Slack to Hike Pro Subscription Pricing From September: Details


Slack said on Monday it will increase prices for its platform, the workplace messaging app’s first price hike since its 2014 launch, as the company seeks to invest more in innovation. The pricing change will go into effect as of Sept. 1, the company said in a blog, and will affect only users on Slack’s Pro subscription. Monthly Pro subscriptions will increase to $8.75 (roughly Rs. 700) from $8 (roughly Rs. 640) and annual Pro subscriptions will increase to $7.25 (roughly Rs. 580) per month from $6.67 (roughly Rs. 530), according to the company.

Slack, which allows individuals to create on-the-fly group conversations, said it will also update its free subscription plan to make it easier for users to try new features, including clips, which allow anyone to send audio and video and screen-share messages in direct messages and channel.

Slack, owned by Salesforce, has become a common online workplace messaging tool used by many companies.

Back in March, California-based Salesforce announced that its subscription and support revenue for the fourth quarter rose 24.7 percent to $6.83 billion (roughly Rs. 54,600 crore). The company’s revenue rose 26 percent to $7.33 billion (roughly Rs. 58,600 crore) in the quarter, beating analysts’ estimate of $7.24 billion (roughly Rs. 57,900 crore), according to IBES data from Refinitiv.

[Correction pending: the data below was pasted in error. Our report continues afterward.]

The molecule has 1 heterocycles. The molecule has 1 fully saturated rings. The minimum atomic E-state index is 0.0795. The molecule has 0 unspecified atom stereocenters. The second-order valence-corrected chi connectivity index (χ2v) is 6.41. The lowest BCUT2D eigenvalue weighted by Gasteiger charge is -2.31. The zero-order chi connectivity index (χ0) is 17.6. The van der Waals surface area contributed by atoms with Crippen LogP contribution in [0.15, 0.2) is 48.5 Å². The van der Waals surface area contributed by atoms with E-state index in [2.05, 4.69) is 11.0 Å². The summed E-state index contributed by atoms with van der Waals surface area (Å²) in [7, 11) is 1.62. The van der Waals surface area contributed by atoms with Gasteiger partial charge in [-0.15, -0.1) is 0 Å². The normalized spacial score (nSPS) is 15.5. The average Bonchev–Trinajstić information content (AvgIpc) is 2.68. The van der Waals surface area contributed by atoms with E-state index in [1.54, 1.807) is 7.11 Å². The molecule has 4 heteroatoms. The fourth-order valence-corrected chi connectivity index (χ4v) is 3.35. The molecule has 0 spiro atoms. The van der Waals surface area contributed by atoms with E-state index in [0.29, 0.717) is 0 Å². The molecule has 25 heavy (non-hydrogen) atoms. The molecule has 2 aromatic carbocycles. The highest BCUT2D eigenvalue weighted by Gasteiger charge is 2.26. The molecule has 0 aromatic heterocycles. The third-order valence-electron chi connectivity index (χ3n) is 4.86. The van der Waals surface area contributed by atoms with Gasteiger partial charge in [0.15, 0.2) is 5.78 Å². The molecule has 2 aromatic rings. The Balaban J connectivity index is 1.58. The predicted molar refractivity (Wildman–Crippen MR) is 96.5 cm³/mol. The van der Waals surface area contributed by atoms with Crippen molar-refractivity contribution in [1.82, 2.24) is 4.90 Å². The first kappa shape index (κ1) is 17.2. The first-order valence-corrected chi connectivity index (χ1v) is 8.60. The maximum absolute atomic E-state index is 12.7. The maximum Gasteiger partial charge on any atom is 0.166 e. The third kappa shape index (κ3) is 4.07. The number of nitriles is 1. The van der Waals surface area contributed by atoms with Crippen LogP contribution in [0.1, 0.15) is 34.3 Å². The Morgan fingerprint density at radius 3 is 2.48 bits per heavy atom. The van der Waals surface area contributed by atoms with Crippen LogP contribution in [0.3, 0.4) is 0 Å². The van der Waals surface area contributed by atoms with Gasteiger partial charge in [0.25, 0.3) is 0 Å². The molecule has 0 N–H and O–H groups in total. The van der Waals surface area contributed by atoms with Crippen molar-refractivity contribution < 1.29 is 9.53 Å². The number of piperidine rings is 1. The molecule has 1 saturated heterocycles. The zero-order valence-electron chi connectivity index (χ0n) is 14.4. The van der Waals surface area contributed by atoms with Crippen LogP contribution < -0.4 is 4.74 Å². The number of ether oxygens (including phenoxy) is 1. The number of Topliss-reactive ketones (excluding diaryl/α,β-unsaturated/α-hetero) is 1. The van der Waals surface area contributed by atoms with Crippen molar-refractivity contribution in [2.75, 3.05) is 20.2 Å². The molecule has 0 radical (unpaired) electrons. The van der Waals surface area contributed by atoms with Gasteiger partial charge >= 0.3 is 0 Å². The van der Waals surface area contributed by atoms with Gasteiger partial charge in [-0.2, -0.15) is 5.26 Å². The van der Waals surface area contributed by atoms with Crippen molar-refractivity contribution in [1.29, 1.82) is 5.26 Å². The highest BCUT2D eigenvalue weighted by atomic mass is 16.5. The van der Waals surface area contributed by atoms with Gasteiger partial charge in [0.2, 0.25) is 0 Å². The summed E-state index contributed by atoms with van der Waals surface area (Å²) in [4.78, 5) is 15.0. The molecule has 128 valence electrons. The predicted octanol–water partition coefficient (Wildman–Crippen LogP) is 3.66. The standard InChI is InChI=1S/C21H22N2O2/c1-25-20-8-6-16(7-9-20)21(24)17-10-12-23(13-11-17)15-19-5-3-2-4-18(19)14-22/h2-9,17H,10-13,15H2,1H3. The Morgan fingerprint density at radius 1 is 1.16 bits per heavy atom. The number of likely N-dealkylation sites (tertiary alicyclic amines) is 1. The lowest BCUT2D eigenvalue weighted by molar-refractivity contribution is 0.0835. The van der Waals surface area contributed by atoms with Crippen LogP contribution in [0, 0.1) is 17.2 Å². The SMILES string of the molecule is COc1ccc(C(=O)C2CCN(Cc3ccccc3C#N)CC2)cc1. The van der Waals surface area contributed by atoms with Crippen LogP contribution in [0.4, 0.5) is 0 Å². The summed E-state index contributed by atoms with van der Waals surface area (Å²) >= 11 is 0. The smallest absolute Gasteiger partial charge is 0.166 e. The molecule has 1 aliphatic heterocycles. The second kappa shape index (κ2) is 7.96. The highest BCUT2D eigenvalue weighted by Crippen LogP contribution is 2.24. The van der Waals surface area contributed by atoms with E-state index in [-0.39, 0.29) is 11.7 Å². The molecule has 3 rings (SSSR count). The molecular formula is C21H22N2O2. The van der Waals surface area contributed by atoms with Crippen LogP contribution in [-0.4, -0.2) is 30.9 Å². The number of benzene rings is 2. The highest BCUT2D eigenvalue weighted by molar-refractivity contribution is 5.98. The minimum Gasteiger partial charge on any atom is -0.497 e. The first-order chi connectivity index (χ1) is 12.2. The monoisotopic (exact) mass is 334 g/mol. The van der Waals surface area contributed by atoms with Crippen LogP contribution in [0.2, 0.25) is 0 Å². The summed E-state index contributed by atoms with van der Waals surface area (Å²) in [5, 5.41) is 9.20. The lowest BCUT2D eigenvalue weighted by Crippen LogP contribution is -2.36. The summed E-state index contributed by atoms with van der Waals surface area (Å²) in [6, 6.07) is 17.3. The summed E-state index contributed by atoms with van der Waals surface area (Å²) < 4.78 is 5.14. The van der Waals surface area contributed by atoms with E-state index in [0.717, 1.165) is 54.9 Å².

Companies like Salesforce have reaped the benefits of the pandemic, with organizations doubling down on their effort for digitization and switch to remote working and learning.

“Slack continues to exceed our expectations that I think is benefiting not only from the trend towards this new way of working … It’s also benefiting being a part of our Customer 360 portfolio,” Bret Taylor, Salesforce co-chief executive officer, stated at the time.

For 2023, Salesforce expects revenue of $32 billion (roughly Rs. 2,55,700 crore) to $32.1 billion (roughly Rs. 2,56,500 crore), above expectation of $31.78 billion (roughly Rs. 2,54,000 crore).

© Thomson Reuters 2022




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